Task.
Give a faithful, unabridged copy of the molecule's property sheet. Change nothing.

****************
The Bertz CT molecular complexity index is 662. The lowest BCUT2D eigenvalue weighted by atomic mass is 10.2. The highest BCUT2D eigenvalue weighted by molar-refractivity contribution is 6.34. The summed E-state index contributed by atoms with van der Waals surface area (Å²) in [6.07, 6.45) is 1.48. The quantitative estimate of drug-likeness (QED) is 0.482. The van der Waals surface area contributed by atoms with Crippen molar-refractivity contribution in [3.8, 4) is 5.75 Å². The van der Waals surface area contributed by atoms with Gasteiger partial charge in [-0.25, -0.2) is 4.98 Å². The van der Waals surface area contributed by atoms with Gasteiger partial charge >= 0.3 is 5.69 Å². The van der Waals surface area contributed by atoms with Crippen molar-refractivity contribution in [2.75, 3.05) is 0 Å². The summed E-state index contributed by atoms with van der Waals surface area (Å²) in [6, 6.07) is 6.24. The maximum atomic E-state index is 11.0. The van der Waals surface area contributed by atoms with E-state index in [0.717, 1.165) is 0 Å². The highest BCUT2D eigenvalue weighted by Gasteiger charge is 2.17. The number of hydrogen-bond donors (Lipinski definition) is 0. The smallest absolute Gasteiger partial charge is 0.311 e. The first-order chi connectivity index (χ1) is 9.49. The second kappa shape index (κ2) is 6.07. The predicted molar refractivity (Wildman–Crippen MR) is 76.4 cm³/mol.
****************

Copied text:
The Bertz CT molecular complexity index is 662. The lowest BCUT2D eigenvalue weighted by atomic mass is 10.2. The highest BCUT2D eigenvalue weighted by molar-refractivity contribution is 6.34. The summed E-state index contributed by atoms with van der Waals surface area (Å²) in [6.07, 6.45) is 1.48. The quantitative estimate of drug-likeness (QED) is 0.482. The van der Waals surface area contributed by atoms with Crippen molar-refractivity contribution in [3.8, 4) is 5.75 Å². The van der Waals surface area contributed by atoms with Gasteiger partial charge in [-0.25, -0.2) is 4.98 Å². The van der Waals surface area contributed by atoms with Gasteiger partial charge >= 0.3 is 5.69 Å². The van der Waals surface area contributed by atoms with Crippen molar-refractivity contribution in [2.75, 3.05) is 0 Å². The summed E-state index contributed by atoms with van der Waals surface area (Å²) in [6, 6.07) is 6.24. The maximum atomic E-state index is 11.0. The van der Waals surface area contributed by atoms with E-state index in [0.717, 1.165) is 0 Å². The highest BCUT2D eigenvalue weighted by Gasteiger charge is 2.17. The number of hydrogen-bond donors (Lipinski definition) is 0. The smallest absolute Gasteiger partial charge is 0.311 e. The first-order chi connectivity index (χ1) is 9.49. The second kappa shape index (κ2) is 6.07. The predicted molar refractivity (Wildman–Crippen MR) is 76.4 cm³/mol.